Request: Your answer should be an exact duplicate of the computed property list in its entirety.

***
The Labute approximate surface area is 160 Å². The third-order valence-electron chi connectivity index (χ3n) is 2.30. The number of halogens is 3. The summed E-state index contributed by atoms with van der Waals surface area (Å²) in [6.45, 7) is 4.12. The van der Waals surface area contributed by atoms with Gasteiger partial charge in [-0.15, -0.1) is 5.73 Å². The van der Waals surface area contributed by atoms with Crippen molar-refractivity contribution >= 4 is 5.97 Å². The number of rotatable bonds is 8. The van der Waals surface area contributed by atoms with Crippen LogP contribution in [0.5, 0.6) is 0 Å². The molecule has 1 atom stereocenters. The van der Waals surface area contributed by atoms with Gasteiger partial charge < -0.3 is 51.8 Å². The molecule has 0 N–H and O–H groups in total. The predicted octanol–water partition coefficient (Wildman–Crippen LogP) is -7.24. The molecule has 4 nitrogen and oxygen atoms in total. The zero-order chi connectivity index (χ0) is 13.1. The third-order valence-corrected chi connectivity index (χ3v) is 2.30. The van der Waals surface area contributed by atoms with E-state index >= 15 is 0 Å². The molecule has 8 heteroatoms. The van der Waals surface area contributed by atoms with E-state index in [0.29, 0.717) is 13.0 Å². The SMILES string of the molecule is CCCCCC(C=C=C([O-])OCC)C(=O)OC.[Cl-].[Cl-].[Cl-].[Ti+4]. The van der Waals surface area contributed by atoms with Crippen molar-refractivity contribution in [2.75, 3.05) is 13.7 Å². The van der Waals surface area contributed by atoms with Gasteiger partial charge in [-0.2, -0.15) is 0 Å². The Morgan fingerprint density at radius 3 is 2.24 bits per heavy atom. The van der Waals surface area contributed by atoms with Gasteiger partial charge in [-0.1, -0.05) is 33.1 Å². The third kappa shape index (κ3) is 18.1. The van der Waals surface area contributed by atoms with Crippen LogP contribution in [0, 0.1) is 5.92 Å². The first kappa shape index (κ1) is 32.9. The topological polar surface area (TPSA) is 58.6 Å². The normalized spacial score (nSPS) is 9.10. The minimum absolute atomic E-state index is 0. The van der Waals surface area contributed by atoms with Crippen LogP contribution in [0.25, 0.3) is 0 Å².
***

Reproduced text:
The Labute approximate surface area is 160 Å². The third-order valence-electron chi connectivity index (χ3n) is 2.30. The number of halogens is 3. The summed E-state index contributed by atoms with van der Waals surface area (Å²) in [6.45, 7) is 4.12. The van der Waals surface area contributed by atoms with Gasteiger partial charge in [-0.15, -0.1) is 5.73 Å². The van der Waals surface area contributed by atoms with Crippen molar-refractivity contribution >= 4 is 5.97 Å². The number of rotatable bonds is 8. The van der Waals surface area contributed by atoms with Crippen LogP contribution in [0.5, 0.6) is 0 Å². The molecule has 1 atom stereocenters. The van der Waals surface area contributed by atoms with Gasteiger partial charge < -0.3 is 51.8 Å². The molecule has 0 N–H and O–H groups in total. The predicted octanol–water partition coefficient (Wildman–Crippen LogP) is -7.24. The molecule has 4 nitrogen and oxygen atoms in total. The zero-order chi connectivity index (χ0) is 13.1. The third-order valence-corrected chi connectivity index (χ3v) is 2.30. The van der Waals surface area contributed by atoms with E-state index >= 15 is 0 Å². The molecule has 8 heteroatoms. The van der Waals surface area contributed by atoms with E-state index in [0.29, 0.717) is 13.0 Å². The SMILES string of the molecule is CCCCCC(C=C=C([O-])OCC)C(=O)OC.[Cl-].[Cl-].[Cl-].[Ti+4]. The van der Waals surface area contributed by atoms with Crippen molar-refractivity contribution in [2.75, 3.05) is 13.7 Å². The van der Waals surface area contributed by atoms with Gasteiger partial charge in [-0.2, -0.15) is 0 Å². The Morgan fingerprint density at radius 3 is 2.24 bits per heavy atom. The van der Waals surface area contributed by atoms with Gasteiger partial charge in [-0.1, -0.05) is 33.1 Å². The third kappa shape index (κ3) is 18.1. The van der Waals surface area contributed by atoms with Crippen LogP contribution in [0, 0.1) is 5.92 Å². The first kappa shape index (κ1) is 32.9. The topological polar surface area (TPSA) is 58.6 Å². The normalized spacial score (nSPS) is 9.10. The minimum absolute atomic E-state index is 0. The van der Waals surface area contributed by atoms with Crippen LogP contribution in [0.25, 0.3) is 0 Å².